International Women's Day 2021 | Spotlight on Laura Barnes, Group Brand Director, Handley House

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Contact Laura Barnes
laura.barnes@handley-house.com

In celebration of International Women’s Day, Benoy is spotlighting female trailblazers and aspiring leaders creating real impactful change. We sat down with Laura Barnes, Global Brand Director/Board Member for our parent company, Handley House to hear how she has forged a career in marketing and communications.

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Tell us about your career to date, what drew you towards Marketing & Communications?

Firstly, I should confess that I didn’t set out to have a career in marketing and communications! As a child, I absolutely loved school and although not academically brilliant, I did well across all subjects. I especially liked history and went on to study that to degree level. I had had such a positive experience at school and always imagined I would go on to become a teacher so it came as a bit of a shock to discover that on graduating from university, I felt institutionalised and needed to go out and experience the​‘real’ world. I registered with a few recruitment agencies and decided that anything would be better than nothing. With a very sparse CV, I was sent for an interview with a PR agency in Soho who were looking for an admin assistant. I had no idea what a PR agency did but my mum said that​‘public relations’ sounded perfect because I was sociable and very good with people! That was 1999. I got the job and never looked back.

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What do you enjoy most about your job?

I have been lucky to experience so much variety in my career. Having spent half my working life agency side, I got to know a lot of sectors from FMCG (fast moving consumer goods), to transport, financial services, retail and education. With a natural curiosity, I enjoyed learning about my clients in those sectors and solving their problems. This variety has meant that over 20+ years, no two days have ever been the same.

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Is there anyone you would say has inspired you in your career to date?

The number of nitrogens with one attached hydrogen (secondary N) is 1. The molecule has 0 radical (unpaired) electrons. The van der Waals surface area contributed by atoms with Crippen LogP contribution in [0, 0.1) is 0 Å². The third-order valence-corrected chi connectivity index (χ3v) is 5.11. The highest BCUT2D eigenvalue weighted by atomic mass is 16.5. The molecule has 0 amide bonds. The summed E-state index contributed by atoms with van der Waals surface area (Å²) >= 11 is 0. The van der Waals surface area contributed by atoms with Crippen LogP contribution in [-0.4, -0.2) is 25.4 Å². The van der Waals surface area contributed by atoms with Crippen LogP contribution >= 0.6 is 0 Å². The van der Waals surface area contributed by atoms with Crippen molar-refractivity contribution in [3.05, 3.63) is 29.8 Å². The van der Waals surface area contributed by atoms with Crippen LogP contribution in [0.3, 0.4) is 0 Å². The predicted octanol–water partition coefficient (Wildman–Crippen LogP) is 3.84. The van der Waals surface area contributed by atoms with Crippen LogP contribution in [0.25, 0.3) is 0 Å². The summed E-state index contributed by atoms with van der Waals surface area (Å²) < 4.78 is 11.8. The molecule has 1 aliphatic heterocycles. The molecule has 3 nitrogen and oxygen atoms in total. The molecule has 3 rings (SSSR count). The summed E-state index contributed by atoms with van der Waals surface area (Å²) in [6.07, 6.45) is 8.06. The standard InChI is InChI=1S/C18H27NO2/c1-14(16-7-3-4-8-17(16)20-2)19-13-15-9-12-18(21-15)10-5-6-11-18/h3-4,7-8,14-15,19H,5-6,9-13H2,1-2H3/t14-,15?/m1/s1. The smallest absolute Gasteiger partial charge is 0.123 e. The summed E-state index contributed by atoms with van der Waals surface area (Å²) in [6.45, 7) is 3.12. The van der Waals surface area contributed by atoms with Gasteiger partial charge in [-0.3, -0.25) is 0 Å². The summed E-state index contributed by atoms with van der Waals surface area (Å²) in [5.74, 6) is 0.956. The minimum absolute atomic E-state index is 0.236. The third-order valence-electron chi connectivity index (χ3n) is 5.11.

Generally speaking, the PR and marketing sector is quite female-dominated so from the very beginning, I’ve worked with some incredible women. That first job in 1999 was working for an agency called Paragon Communications which was founded by a formidable woman called Julia Thorn. She had this amazing ability to bring people together – it didn’t matter that I was junior, I got the same opportunities to be part of brainstorms and meetings which pushed me to prove myself – and in doing so, I was awarded Newcomer of The Year and a bottle of fizz! There’s no doubt my exposure to so many new experiences in the first couple of years of my working life accelerated my career, and confidence.

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Define a great leader — what are some traits you think great leaders possess?

I think that a great leader is a people person. That sounds like horrible marketing blurb but what I mean is that leadership isn’t about being in charge, it’s about looking after the people around you and acting with integrity, honesty and humility. A great leader doesn’t measure the work they do but rather are measured by the work they inspire others to do.

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What are some strategies that can help women achieve success in their workplaces, especially in male-dominated roles or industries?

Know your worth! Particularly if you’re a woman working in a male-dominated industry, having a strong sense of self-worth helps to build confidence which in turn generates a feeling of trust in your abilities and judgement. Linked to this is learning how to self-promote. Research has shown that, in general, most women feel uncomfortable talking about their accomplishments and if nobody apart from those you work closely with know about your contributions, you’re in a more vulnerable position. Finally, I am a big fan of mentoring and coaching programmes. Identifying a senior woman that you can establish a relationship with can be a critical sounding board for you.

Knowing what you know now, what three pieces of advice would you give your younger self?

  • Listen more and don’t be afraid to ask questions — many people have been there and done it so learn from them.
  • Trust your instincts – there’s a lot to be said about feeling your way through life not thinking your way through it.
  • Things always get better with time – one day you’ll realise those nerve racking experiences were character building and helped to build your resistance. 
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